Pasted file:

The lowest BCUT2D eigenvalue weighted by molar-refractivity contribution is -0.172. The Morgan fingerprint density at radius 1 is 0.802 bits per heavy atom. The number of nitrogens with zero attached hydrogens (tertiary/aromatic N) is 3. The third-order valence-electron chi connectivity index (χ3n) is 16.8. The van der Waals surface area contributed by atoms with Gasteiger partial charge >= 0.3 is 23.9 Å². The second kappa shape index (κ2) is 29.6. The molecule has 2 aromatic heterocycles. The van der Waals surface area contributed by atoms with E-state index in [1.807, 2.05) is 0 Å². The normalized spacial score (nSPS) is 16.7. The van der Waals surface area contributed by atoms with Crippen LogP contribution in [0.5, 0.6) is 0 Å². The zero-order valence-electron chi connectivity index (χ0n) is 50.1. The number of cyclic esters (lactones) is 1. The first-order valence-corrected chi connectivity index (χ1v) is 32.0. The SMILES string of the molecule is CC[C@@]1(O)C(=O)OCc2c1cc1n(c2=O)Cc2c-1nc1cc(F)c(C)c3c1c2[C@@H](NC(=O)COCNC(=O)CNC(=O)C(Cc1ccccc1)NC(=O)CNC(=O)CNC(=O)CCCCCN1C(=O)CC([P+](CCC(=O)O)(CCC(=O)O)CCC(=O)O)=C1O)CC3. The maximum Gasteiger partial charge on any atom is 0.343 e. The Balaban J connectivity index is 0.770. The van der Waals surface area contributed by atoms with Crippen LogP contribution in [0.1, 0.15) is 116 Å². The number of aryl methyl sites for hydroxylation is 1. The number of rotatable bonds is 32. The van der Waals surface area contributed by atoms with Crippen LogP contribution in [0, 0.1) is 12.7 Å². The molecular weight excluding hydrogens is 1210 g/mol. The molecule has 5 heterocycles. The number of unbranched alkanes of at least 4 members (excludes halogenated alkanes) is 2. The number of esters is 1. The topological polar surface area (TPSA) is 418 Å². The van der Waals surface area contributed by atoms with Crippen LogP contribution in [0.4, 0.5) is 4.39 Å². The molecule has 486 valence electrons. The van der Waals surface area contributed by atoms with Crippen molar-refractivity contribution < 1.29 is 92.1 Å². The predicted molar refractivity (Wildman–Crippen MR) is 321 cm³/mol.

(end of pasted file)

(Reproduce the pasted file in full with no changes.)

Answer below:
The lowest BCUT2D eigenvalue weighted by molar-refractivity contribution is -0.172. The Morgan fingerprint density at radius 1 is 0.802 bits per heavy atom. The number of nitrogens with zero attached hydrogens (tertiary/aromatic N) is 3. The third-order valence-electron chi connectivity index (χ3n) is 16.8. The van der Waals surface area contributed by atoms with Gasteiger partial charge >= 0.3 is 23.9 Å². The second kappa shape index (κ2) is 29.6. The molecule has 2 aromatic heterocycles. The van der Waals surface area contributed by atoms with E-state index in [1.807, 2.05) is 0 Å². The normalized spacial score (nSPS) is 16.7. The van der Waals surface area contributed by atoms with Crippen LogP contribution in [0.5, 0.6) is 0 Å². The zero-order valence-electron chi connectivity index (χ0n) is 50.1. The number of cyclic esters (lactones) is 1. The first-order valence-corrected chi connectivity index (χ1v) is 32.0. The SMILES string of the molecule is CC[C@@]1(O)C(=O)OCc2c1cc1n(c2=O)Cc2c-1nc1cc(F)c(C)c3c1c2[C@@H](NC(=O)COCNC(=O)CNC(=O)C(Cc1ccccc1)NC(=O)CNC(=O)CNC(=O)CCCCCN1C(=O)CC([P+](CCC(=O)O)(CCC(=O)O)CCC(=O)O)=C1O)CC3. The maximum Gasteiger partial charge on any atom is 0.343 e. The Balaban J connectivity index is 0.770. The van der Waals surface area contributed by atoms with Crippen LogP contribution in [0.1, 0.15) is 116 Å². The number of aryl methyl sites for hydroxylation is 1. The number of rotatable bonds is 32. The van der Waals surface area contributed by atoms with Crippen LogP contribution in [0, 0.1) is 12.7 Å². The molecular weight excluding hydrogens is 1210 g/mol. The molecule has 5 heterocycles. The number of unbranched alkanes of at least 4 members (excludes halogenated alkanes) is 2. The number of esters is 1. The topological polar surface area (TPSA) is 418 Å². The van der Waals surface area contributed by atoms with Crippen LogP contribution in [0.4, 0.5) is 4.39 Å². The molecule has 486 valence electrons. The van der Waals surface area contributed by atoms with Crippen molar-refractivity contribution < 1.29 is 92.1 Å². The predicted molar refractivity (Wildman–Crippen MR) is 321 cm³/mol.